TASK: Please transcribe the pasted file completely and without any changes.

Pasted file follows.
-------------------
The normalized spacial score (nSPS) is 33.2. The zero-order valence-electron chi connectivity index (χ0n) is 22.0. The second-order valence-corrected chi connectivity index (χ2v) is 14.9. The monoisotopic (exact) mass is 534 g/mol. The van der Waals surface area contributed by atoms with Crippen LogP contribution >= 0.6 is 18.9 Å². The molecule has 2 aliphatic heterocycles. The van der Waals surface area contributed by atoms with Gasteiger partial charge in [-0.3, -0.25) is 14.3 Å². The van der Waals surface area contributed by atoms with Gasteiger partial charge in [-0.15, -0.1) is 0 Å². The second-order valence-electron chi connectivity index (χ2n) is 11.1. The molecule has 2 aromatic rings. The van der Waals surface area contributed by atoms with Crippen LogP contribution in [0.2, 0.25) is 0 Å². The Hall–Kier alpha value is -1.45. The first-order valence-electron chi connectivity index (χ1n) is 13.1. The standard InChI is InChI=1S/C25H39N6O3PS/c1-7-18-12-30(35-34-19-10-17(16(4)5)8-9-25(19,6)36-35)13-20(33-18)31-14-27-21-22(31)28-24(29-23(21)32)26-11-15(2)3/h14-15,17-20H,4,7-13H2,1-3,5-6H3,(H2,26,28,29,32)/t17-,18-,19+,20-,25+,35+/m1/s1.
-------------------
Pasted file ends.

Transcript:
The normalized spacial score (nSPS) is 33.2. The zero-order valence-electron chi connectivity index (χ0n) is 22.0. The second-order valence-corrected chi connectivity index (χ2v) is 14.9. The monoisotopic (exact) mass is 534 g/mol. The van der Waals surface area contributed by atoms with Crippen LogP contribution >= 0.6 is 18.9 Å². The molecule has 2 aliphatic heterocycles. The van der Waals surface area contributed by atoms with Gasteiger partial charge in [-0.3, -0.25) is 14.3 Å². The van der Waals surface area contributed by atoms with Gasteiger partial charge in [-0.15, -0.1) is 0 Å². The second-order valence-electron chi connectivity index (χ2n) is 11.1. The molecule has 2 aromatic rings. The van der Waals surface area contributed by atoms with Crippen LogP contribution in [0.2, 0.25) is 0 Å². The Hall–Kier alpha value is -1.45. The first-order valence-electron chi connectivity index (χ1n) is 13.1. The standard InChI is InChI=1S/C25H39N6O3PS/c1-7-18-12-30(35-34-19-10-17(16(4)5)8-9-25(19,6)36-35)13-20(33-18)31-14-27-21-22(31)28-24(29-23(21)32)26-11-15(2)3/h14-15,17-20H,4,7-13H2,1-3,5-6H3,(H2,26,28,29,32)/t17-,18-,19+,20-,25+,35+/m1/s1.